Monday, July 18, 2011

An Intro to Quantum Mechanics

Today was an especially exciting day in the physics classroom for a number of reasons. First of which was that our morning lecture was on a particularly fascinating and thought-provoking realm of physics: the Theory of General relativity. It was only a few moths ago, towards the end of my physics course at El Cerrito, when I first started really understanding the concept of motion bending time and space. The explanation I was given back then was that it was impossible to go faster than the speed of light and that the speed of light never changed, which allowed me to understand the vague concepts, but didn't offer any real-world explanations as to how we know that or why that is.

The morning lecture today discussed some of the experiments that were performed with rotating mirrors and other methods of diffraction that measured the speed of light and proved that it is a constant. We also watched a video depicting one of Einstein's thought experiments that explained that things that are thought of as simultaneous from the viewpoint of a stationary observer are not perceived that way from one who is in motion. It was all very fascinating and it definitely helped to further re enforce my understanding of relativity.

Another reason today was particularly exciting was that we heard from a guest speaker named Mark Devlin, a graduate from Princeton who did graduate work at our very own UC Berkeley and is now a major player in the UPenn faculty. He studies cosmic background radiation, energy left over in the universe from the big bang. Before he came to talk with us, we watched a documentary about some of the research he has done in the last ten years. The film showed Delvin and his crew of fellow researchers and grad students launching extremely sensitive microwave detectors with huge focusing parabolic mirrors and a Helium 3 refrigerated heat sensor. They launched BLAST (Balloon-borne Large Aperture Sub-millimeter Telescope) using a huge balloon that inflates to the size of a football field instead of launching it with rockets because it allowed them to perform the experiments using only 1 or 2 percent of the funds. They chose to do most of their launches in Antarctica where there are fewer thing to hit and the winds are circumpolar so after a week or so, if all goes well, the balloon should drop the telescope back off where it was launched.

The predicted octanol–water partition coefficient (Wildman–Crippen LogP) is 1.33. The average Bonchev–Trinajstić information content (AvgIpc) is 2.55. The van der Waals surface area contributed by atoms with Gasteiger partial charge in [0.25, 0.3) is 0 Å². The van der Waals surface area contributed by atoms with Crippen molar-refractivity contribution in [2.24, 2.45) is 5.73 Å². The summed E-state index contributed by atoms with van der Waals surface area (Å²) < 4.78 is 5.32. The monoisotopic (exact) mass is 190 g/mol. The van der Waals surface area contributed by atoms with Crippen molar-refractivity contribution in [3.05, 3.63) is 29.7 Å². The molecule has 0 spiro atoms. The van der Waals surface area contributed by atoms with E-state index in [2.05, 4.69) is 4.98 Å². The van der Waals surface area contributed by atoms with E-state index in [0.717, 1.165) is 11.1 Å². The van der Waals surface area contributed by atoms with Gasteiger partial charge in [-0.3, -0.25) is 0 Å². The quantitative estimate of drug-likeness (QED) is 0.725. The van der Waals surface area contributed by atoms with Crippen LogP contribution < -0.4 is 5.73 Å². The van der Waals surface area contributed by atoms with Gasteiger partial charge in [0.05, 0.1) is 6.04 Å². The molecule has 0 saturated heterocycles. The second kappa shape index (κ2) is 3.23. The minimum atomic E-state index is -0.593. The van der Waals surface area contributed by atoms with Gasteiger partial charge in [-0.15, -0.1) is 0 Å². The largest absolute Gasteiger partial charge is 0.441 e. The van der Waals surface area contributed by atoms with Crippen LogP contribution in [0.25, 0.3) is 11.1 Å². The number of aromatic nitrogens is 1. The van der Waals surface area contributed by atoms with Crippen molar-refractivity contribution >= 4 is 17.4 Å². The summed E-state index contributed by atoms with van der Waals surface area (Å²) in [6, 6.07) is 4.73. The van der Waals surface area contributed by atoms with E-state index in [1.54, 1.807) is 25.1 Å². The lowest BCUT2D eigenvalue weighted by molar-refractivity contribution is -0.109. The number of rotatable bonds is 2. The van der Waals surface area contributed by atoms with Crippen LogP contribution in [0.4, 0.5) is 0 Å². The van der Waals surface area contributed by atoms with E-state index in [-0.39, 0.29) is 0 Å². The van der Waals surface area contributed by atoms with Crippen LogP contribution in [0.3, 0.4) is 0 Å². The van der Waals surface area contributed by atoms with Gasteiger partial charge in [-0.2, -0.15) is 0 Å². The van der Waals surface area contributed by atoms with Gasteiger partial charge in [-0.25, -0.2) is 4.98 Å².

That's in theory. However, the movie described the mechanics of actually launching the thing, and showed the perils and possible disastrous situations involved on attempting to collect data in Antarctica. It turns out, it's tricky business and the methods used to reduce error are really quite amazing. I recommend checking out the movie "BLAST" it is very entertaining and informative and definitely worth an hour of your time.

The talk given right after the movie was even more so. While the film focused of the mechanics of the experiment, Delvin himself talked to us a little bit more about the physics behind the data collection and the implications of the analyzing that they were able to do with it. He discussed how we can learn about the formation of stars by recording images of galaxies billion light years away, and therefore studying light that is reaching us just now but was originally emitted billions of years ago. It was really cool hearing about what Delvin did from the formation of his experiment to the collecting and analyzing of data.

It was especially cool because after lunch, we got a taste of how we are going to be experiencing that process first hand this week in the first day of our special interest groups (which is the third reason why today was particularly interesting). I ended up in my third choice which was quantum mechanics where we will be studying the diffraction patterns of electrons and singular photons and discussing what those patterns tell us about the way the world works on a sub atomic level. Even though it was not my first choice, it is clear that I am going to learn a lot and that every day of the four-day course will be packed full of interesting material and experiments. Today we set up a laser beam in a photon multiplier and we could hear the electrical signals hat were being sent as singular photons were interacting with the electrons. It was very cool and I was actually sad to return to my dorms.

I only had a few minutes after class to gather my things and tidy my dorm before we all met in the quad to go the the admission session regarding Undergraduates at UPenn. The admissions councilor who came to speak to us was very friendly and told us very useful information about the four undergraduate colleges, the admissions process, what specifically UPenn is looking for in perspective students and other useful and interesting information. I'm surprised how many of these information sessions I can go to and still learn something new. It's incredible.

Afterward, we ate dinner in a particularly crowded dining hall and threw a football round. I went back to my dorm and looked over some of the information about what we will be doing tomorrow in our photon/electron lab before I went to sleep. I can honestly say I am excited for class tomorrow.

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